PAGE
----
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We launched Newsstand back in May, and after months of beta testing with our Patreon supporters, we’re ready to share it with everyone. (You check out a sample newsletter over here.)
The Olympics are over, and Toronto’s daily newspapers are cooling off during these final dog days of August by scouring the wires for strange local and international stories. As a result, this week’s Front Page Challenge competition is arguably more bizarre than the events recounted in the 1996 hit single “How Bizarre.” But which of the city’s papers will be in our face every time we look around for this week’s winner?
In Toronto’s housing market, finding the right apartment can be extraordinarily difficult. There are affordability issues as incomes haven’t increased with housing prices. With affordability concerns comes increased difficulty to find a place that’s transit accessible, near grocery stores, or near other community amenities.
These stories, and the accompanying issues, are a big part of the housing market, but they largely go untold in favour of checking out the latest multi-million dollar home purchase. (If you have millions of dollars to spend on real estate, please do not get in touch with us.)
We’d like to follow various people on their quest to find an apartment that works for them for a series that we will launch in the coming weeks. It involves keeping Torontoist journalist Sarah Niedoba updated via email, some Torontoist photography, and sharing your experience and thoughts as you go through it.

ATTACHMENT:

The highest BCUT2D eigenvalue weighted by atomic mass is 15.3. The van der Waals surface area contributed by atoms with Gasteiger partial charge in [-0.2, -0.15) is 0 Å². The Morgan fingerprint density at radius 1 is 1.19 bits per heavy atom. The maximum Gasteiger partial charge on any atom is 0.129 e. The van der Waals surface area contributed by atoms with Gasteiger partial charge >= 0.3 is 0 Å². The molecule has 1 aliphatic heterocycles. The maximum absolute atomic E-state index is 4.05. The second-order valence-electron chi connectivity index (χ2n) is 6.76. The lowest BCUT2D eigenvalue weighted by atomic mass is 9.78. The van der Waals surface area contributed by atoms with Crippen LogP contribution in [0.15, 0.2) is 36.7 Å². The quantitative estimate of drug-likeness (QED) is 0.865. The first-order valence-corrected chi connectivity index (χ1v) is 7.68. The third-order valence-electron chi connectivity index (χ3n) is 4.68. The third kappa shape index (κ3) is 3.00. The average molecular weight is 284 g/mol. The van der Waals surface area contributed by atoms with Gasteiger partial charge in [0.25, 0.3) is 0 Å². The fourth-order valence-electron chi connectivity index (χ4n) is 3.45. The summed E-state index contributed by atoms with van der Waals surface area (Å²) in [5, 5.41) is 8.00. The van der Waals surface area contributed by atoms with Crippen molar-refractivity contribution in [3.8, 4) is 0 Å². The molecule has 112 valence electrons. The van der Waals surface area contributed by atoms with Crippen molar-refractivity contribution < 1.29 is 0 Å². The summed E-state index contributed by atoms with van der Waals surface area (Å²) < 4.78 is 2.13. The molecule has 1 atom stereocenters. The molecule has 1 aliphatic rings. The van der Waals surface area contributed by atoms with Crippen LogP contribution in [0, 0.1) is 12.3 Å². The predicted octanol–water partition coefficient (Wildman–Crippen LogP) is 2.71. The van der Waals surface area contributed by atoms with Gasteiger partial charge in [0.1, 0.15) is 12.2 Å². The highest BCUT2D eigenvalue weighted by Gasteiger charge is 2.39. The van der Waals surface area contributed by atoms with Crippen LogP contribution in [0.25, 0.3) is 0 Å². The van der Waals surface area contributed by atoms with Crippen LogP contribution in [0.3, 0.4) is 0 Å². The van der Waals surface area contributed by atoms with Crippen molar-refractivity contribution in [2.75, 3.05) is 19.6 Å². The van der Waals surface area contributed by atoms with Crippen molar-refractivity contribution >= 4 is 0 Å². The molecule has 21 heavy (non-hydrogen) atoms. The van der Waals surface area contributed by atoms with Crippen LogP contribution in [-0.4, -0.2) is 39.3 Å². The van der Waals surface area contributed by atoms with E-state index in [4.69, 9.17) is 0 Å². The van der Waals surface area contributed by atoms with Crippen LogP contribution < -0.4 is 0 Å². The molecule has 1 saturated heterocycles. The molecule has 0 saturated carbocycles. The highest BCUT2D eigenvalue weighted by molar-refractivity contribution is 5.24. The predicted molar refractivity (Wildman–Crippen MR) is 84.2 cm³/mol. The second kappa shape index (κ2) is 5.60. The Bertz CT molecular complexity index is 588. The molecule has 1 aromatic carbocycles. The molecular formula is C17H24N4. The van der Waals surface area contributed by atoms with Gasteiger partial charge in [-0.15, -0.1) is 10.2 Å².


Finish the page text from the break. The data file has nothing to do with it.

If you’re interested in sharing your apartment hunt, let us know. Send an email to editors [at] torontoist.com with the subject “APARTMENT HUNT” and describe your situation as well as what you’re looking for. We’ll be in touch, and happy hunting.
This week’s Front Page Challenge finds our city’s newspapers dialing down their Olympic coverage and concentrating on other developments, including musical chairs at CBC Radio, a growing battle between Ontario’s doctors and the Province, and the continuing collapse of Donald Trump’s once-mighty presidential campaign. Which of our regular combatants will emerge victorious this week?
Long after Rob Ford claimed it did not exist, and Gawkercrowdfunded $200,000 to try to purchase it, the (first) Rob Ford crack video is now publicly available.
The one minute and 13 second video became the subject of an investigation after police became aware of it during a gangs investigation. For six months, beleaguered mayor Rob Ford steadfastly denied using crack cocaine as alleged in Gawker and Toronto Star stories in May 2013. Ford then admitted to smoking crack cocaine after former Toronto Police Chief Bill Blair said they had come into possession of the video.
The video became public today after the Crown dropped the case against former Ford associate and driver Sandro Lisi.
Ford, who was mayor from 2010-2014, passed away in March 2016 due to cancer.